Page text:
The Hot Summer of the Hostage Non-Crisis
Mark Steyn’s comments on the Iran hostage non-crisis are, as always, worth reading:
How do you feel about the American hostages in Iran?
No, not the guys back in the Seventies, the ones being held right now.
What? You haven’t heard about them?
Odd that, isn’t it? But they’re there. For example, for two months now, Haleh Esfandiari has been detained in Evin prison in Tehran. Esfandiari is a U.S. citizen and had traveled to Iran to visit her sick mother. She is the director of the Middle East program at the Woodrow Wilson Center for International Scholars, which is the kind of gig that would impress your fellow guests at a Washington dinner party. Unfortunately, the mullahs say it’s an obvious cover for a Bush spy.
Among the other Zionist-neocon agents currently held in Iranian jails are an American journalist, an American sociologist for a George Soros-funded leftie group, and an American peace activist from Irvine, Ali Shakeri, whose capture became known shortly after the United States and Iran held their first direct talks since the original hostage crisis. …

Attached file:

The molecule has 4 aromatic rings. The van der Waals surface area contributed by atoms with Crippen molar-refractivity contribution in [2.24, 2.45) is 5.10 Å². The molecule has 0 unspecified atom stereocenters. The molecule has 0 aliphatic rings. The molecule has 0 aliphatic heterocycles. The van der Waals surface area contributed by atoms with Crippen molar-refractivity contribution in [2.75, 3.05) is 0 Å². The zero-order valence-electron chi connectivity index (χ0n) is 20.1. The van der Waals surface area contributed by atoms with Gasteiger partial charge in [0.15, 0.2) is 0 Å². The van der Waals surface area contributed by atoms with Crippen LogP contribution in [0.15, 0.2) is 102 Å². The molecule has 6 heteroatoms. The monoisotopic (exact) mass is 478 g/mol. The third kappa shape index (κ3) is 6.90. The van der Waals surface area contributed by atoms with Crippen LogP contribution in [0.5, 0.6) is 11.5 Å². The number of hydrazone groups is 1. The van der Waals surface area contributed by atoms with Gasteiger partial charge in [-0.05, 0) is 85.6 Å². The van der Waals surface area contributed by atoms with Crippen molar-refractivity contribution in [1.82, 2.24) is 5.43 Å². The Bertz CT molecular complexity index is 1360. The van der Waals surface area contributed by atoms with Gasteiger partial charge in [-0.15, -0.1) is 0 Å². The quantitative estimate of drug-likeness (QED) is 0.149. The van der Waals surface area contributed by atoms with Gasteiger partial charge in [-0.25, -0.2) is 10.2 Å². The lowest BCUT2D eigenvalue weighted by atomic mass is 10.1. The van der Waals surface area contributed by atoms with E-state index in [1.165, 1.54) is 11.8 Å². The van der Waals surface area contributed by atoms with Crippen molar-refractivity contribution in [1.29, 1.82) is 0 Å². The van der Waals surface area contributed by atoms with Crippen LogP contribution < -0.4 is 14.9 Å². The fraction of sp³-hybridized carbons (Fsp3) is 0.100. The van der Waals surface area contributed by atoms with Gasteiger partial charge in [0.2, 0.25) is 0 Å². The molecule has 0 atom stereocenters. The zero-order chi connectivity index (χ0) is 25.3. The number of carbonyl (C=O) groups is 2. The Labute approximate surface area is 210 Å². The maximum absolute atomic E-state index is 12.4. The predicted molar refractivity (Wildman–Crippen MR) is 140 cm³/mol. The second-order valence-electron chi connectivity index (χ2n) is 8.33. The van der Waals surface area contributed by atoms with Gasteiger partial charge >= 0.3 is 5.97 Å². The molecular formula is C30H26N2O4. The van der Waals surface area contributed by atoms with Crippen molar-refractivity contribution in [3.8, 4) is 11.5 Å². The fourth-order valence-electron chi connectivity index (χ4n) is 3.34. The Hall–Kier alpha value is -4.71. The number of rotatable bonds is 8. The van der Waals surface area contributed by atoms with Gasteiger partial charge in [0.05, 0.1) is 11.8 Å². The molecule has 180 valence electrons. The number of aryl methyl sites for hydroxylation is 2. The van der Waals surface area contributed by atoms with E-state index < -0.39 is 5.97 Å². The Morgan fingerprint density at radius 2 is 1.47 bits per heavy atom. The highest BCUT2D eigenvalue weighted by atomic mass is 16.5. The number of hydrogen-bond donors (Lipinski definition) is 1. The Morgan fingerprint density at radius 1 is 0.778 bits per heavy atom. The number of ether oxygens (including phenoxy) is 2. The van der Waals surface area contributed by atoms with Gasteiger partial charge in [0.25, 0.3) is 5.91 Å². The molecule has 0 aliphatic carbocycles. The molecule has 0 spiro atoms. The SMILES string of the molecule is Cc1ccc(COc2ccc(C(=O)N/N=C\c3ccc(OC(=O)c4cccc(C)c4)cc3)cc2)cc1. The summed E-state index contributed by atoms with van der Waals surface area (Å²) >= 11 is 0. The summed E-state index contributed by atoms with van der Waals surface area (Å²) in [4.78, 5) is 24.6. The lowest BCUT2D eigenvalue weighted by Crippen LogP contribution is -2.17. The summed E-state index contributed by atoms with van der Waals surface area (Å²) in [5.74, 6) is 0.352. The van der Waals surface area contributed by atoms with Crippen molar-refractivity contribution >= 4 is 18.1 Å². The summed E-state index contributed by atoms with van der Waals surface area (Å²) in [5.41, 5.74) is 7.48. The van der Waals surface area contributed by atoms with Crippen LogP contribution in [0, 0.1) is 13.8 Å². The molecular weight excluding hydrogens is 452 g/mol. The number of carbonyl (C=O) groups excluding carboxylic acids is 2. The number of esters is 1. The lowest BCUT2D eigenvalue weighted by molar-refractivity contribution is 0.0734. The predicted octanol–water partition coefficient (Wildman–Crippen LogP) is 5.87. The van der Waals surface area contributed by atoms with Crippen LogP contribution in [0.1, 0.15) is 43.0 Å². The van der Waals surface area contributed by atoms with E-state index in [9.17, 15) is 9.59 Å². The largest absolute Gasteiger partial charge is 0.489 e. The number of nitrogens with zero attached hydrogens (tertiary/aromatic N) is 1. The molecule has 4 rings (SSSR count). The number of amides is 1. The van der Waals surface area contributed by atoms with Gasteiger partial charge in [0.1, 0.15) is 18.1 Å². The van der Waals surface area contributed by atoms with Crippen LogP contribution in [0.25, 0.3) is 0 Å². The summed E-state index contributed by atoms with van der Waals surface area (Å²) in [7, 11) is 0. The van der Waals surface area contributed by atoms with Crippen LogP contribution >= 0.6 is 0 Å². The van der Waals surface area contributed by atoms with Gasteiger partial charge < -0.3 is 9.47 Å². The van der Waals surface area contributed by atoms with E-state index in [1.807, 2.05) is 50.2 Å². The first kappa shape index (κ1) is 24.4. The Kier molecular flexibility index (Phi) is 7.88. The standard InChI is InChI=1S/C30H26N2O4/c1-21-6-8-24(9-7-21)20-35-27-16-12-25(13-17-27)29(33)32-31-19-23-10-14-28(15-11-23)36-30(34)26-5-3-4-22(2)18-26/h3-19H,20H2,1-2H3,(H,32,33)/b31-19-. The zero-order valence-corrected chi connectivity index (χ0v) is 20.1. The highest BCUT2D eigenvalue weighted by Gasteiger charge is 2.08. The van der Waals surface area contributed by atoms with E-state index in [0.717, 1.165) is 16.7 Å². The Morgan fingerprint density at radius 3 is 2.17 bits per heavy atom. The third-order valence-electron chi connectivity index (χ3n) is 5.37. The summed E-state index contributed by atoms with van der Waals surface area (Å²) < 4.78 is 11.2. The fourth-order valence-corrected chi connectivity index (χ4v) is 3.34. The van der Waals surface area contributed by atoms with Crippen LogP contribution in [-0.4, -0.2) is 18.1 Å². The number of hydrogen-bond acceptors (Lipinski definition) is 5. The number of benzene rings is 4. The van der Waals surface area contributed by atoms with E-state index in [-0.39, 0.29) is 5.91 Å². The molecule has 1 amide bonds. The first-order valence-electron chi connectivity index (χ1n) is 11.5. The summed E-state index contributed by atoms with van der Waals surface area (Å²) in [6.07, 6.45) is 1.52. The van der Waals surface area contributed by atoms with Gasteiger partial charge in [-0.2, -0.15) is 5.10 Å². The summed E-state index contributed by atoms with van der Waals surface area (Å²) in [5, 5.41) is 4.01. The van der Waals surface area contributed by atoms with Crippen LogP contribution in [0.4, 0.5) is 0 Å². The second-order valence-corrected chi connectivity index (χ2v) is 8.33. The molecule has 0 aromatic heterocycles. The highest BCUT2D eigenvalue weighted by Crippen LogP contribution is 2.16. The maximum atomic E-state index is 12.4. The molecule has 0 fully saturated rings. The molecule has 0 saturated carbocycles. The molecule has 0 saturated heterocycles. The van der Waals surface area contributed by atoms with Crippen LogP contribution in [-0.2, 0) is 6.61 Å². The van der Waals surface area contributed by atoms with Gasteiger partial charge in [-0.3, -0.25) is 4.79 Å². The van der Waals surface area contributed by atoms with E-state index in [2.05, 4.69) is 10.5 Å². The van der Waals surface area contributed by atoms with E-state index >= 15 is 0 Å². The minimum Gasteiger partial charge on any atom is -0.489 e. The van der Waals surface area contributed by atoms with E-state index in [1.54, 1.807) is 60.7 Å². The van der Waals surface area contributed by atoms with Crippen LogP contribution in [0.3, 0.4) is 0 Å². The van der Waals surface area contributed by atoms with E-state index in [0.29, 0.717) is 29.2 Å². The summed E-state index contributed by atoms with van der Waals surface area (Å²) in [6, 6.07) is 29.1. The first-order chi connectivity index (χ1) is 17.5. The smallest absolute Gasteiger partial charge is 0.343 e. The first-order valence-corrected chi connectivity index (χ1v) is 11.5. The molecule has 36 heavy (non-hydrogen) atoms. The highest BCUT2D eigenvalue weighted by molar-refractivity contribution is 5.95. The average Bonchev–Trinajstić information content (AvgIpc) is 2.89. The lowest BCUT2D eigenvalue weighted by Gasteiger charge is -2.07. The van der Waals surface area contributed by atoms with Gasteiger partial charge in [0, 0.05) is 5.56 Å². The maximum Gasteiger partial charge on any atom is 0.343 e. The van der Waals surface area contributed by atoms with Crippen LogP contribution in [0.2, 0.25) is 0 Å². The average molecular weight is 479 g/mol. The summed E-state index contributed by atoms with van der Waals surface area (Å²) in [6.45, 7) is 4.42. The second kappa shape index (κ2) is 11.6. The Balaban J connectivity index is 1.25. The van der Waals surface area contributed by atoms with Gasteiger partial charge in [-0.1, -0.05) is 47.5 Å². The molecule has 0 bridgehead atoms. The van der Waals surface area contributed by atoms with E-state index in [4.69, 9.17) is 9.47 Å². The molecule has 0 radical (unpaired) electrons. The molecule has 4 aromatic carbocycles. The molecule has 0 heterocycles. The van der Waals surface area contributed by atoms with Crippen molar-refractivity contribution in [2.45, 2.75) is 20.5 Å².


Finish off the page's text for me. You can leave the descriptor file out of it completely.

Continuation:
It would be nice to think the press has ignored these hostages out of concerns that they might inflame the situation. (To date, only National Review, Bill Bennett on his radio show and various doughty Internet wallahs have made any fuss.) Or maybe the media figure that showing American prisoners on TV will only drive Bush’s ratings back up from the grave to the rude health of intensive care. Or maybe they just don’t care about U.S. hostages, not compared to real news like Senate sleepovers to block unblocking a motion to vote for voting against a cloture motion on the best way to surrender in Iraq.
I can’t help but wonder whether these hostages, should they be fortunate enough to survive in a more corporeal fashion than as online snuff videos, will prove to have been “mugged” (in the sense of that old line about liberals and conservatives). But whatever the state of their conversions upon return, it would be awfully nice if the American people were given the opportunity to pray — even to agitate — for that event.